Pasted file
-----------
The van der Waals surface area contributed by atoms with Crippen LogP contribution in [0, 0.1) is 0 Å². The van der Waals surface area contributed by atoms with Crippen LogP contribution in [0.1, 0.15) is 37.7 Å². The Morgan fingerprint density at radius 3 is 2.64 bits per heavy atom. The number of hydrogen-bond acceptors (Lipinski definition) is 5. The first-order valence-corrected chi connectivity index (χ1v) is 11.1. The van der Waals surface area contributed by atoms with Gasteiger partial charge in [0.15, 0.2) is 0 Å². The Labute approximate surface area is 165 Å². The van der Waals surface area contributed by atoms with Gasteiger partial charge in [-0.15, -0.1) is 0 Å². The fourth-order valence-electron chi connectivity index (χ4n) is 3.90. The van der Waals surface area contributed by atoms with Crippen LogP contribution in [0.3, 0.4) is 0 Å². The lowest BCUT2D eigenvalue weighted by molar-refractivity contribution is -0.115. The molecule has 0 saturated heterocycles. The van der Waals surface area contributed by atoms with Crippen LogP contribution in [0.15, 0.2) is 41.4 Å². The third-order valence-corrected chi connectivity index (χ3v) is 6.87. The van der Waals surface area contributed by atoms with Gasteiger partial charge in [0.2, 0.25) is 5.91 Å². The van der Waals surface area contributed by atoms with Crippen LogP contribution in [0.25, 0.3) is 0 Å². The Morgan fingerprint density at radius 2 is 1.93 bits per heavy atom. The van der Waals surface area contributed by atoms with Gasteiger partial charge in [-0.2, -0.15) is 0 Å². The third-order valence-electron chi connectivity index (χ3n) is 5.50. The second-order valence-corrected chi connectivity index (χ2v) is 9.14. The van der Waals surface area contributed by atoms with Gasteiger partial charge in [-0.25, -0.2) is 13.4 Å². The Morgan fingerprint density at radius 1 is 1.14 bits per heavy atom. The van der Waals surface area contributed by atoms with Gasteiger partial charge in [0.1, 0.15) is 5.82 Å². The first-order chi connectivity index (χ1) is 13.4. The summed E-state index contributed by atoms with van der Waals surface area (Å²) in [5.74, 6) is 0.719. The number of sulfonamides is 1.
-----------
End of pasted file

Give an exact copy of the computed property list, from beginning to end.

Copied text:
The van der Waals surface area contributed by atoms with Crippen LogP contribution in [0, 0.1) is 0 Å². The van der Waals surface area contributed by atoms with Crippen LogP contribution in [0.1, 0.15) is 37.7 Å². The Morgan fingerprint density at radius 3 is 2.64 bits per heavy atom. The number of hydrogen-bond acceptors (Lipinski definition) is 5. The first-order valence-corrected chi connectivity index (χ1v) is 11.1. The van der Waals surface area contributed by atoms with Gasteiger partial charge in [0.15, 0.2) is 0 Å². The Labute approximate surface area is 165 Å². The van der Waals surface area contributed by atoms with Gasteiger partial charge in [-0.15, -0.1) is 0 Å². The fourth-order valence-electron chi connectivity index (χ4n) is 3.90. The van der Waals surface area contributed by atoms with Crippen LogP contribution in [0.3, 0.4) is 0 Å². The lowest BCUT2D eigenvalue weighted by molar-refractivity contribution is -0.115. The molecule has 0 saturated heterocycles. The van der Waals surface area contributed by atoms with Crippen LogP contribution in [0.15, 0.2) is 41.4 Å². The third-order valence-corrected chi connectivity index (χ3v) is 6.87. The van der Waals surface area contributed by atoms with Gasteiger partial charge in [0.2, 0.25) is 5.91 Å². The van der Waals surface area contributed by atoms with Crippen LogP contribution in [0.25, 0.3) is 0 Å². The Morgan fingerprint density at radius 2 is 1.93 bits per heavy atom. The van der Waals surface area contributed by atoms with Gasteiger partial charge in [-0.2, -0.15) is 0 Å². The third-order valence-electron chi connectivity index (χ3n) is 5.50. The second-order valence-corrected chi connectivity index (χ2v) is 9.14. The van der Waals surface area contributed by atoms with Gasteiger partial charge in [-0.25, -0.2) is 13.4 Å². The Morgan fingerprint density at radius 1 is 1.14 bits per heavy atom. The van der Waals surface area contributed by atoms with Gasteiger partial charge in [0.1, 0.15) is 5.82 Å². The first-order chi connectivity index (χ1) is 13.4. The summed E-state index contributed by atoms with van der Waals surface area (Å²) in [5.74, 6) is 0.719. The number of sulfonamides is 1.